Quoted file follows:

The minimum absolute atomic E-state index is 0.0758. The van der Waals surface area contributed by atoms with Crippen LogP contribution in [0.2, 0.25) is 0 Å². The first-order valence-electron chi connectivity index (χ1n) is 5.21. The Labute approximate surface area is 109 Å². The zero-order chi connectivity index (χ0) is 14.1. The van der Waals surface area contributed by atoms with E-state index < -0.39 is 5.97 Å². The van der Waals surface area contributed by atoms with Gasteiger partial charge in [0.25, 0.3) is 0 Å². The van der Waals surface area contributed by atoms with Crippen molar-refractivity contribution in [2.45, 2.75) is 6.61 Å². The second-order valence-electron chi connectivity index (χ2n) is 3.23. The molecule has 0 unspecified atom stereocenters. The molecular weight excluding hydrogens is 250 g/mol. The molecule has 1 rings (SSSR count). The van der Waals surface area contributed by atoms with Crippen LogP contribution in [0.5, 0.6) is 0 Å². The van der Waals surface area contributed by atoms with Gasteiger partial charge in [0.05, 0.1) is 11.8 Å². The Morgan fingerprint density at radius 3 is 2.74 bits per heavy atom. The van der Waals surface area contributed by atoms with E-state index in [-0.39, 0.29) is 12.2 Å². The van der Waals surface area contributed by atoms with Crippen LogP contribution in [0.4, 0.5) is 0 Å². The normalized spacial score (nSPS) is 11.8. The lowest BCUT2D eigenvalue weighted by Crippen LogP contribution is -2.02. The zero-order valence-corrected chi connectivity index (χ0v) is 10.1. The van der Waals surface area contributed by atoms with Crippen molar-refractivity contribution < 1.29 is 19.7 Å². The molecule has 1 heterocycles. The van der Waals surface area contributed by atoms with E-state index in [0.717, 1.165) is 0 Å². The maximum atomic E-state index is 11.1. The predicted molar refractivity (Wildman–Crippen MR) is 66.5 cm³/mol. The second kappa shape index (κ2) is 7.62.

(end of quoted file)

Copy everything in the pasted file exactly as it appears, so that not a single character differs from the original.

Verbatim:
The minimum absolute atomic E-state index is 0.0758. The van der Waals surface area contributed by atoms with Crippen LogP contribution in [0.2, 0.25) is 0 Å². The first-order valence-electron chi connectivity index (χ1n) is 5.21. The Labute approximate surface area is 109 Å². The zero-order chi connectivity index (χ0) is 14.1. The van der Waals surface area contributed by atoms with E-state index < -0.39 is 5.97 Å². The van der Waals surface area contributed by atoms with Gasteiger partial charge in [0.25, 0.3) is 0 Å². The van der Waals surface area contributed by atoms with Crippen molar-refractivity contribution in [2.45, 2.75) is 6.61 Å². The second-order valence-electron chi connectivity index (χ2n) is 3.23. The molecule has 0 unspecified atom stereocenters. The molecular weight excluding hydrogens is 250 g/mol. The molecule has 1 rings (SSSR count). The van der Waals surface area contributed by atoms with Crippen LogP contribution in [0.5, 0.6) is 0 Å². The van der Waals surface area contributed by atoms with Gasteiger partial charge in [0.05, 0.1) is 11.8 Å². The Morgan fingerprint density at radius 3 is 2.74 bits per heavy atom. The van der Waals surface area contributed by atoms with E-state index in [-0.39, 0.29) is 12.2 Å². The van der Waals surface area contributed by atoms with Crippen LogP contribution in [0.4, 0.5) is 0 Å². The normalized spacial score (nSPS) is 11.8. The lowest BCUT2D eigenvalue weighted by Crippen LogP contribution is -2.02. The zero-order valence-corrected chi connectivity index (χ0v) is 10.1. The van der Waals surface area contributed by atoms with Crippen molar-refractivity contribution < 1.29 is 19.7 Å². The molecule has 1 heterocycles. The van der Waals surface area contributed by atoms with E-state index in [0.717, 1.165) is 0 Å². The maximum atomic E-state index is 11.1. The predicted molar refractivity (Wildman–Crippen MR) is 66.5 cm³/mol. The second kappa shape index (κ2) is 7.62.